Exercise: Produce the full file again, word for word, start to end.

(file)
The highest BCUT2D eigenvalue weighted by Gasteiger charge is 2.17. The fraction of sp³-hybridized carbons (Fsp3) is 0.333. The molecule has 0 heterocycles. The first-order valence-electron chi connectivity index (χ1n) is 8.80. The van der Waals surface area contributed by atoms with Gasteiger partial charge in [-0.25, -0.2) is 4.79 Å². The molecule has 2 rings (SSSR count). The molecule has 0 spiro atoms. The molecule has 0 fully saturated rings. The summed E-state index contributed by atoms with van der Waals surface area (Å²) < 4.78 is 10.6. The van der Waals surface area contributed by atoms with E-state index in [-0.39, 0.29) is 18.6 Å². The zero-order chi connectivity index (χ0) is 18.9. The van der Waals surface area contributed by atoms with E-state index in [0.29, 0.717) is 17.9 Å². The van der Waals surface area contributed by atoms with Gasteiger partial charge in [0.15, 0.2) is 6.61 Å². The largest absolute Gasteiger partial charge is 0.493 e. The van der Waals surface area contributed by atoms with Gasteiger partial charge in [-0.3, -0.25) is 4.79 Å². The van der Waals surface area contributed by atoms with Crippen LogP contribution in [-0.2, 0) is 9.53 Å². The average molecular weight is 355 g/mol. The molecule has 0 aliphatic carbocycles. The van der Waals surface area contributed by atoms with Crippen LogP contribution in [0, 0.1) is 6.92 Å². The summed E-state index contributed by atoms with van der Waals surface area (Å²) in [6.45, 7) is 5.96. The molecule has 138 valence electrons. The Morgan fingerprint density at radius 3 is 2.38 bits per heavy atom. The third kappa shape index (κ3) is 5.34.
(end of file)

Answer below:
The highest BCUT2D eigenvalue weighted by Gasteiger charge is 2.17. The fraction of sp³-hybridized carbons (Fsp3) is 0.333. The molecule has 0 heterocycles. The first-order valence-electron chi connectivity index (χ1n) is 8.80. The van der Waals surface area contributed by atoms with Gasteiger partial charge in [-0.25, -0.2) is 4.79 Å². The molecule has 2 rings (SSSR count). The molecule has 0 spiro atoms. The molecule has 0 fully saturated rings. The summed E-state index contributed by atoms with van der Waals surface area (Å²) < 4.78 is 10.6. The van der Waals surface area contributed by atoms with E-state index in [-0.39, 0.29) is 18.6 Å². The zero-order chi connectivity index (χ0) is 18.9. The van der Waals surface area contributed by atoms with E-state index in [0.29, 0.717) is 17.9 Å². The van der Waals surface area contributed by atoms with Gasteiger partial charge in [0.15, 0.2) is 6.61 Å². The largest absolute Gasteiger partial charge is 0.493 e. The van der Waals surface area contributed by atoms with Gasteiger partial charge in [-0.3, -0.25) is 4.79 Å². The van der Waals surface area contributed by atoms with Crippen LogP contribution in [-0.2, 0) is 9.53 Å². The average molecular weight is 355 g/mol. The molecule has 0 aliphatic carbocycles. The van der Waals surface area contributed by atoms with Crippen LogP contribution in [0, 0.1) is 6.92 Å². The summed E-state index contributed by atoms with van der Waals surface area (Å²) in [6.45, 7) is 5.96. The molecule has 138 valence electrons. The Morgan fingerprint density at radius 3 is 2.38 bits per heavy atom. The third kappa shape index (κ3) is 5.34.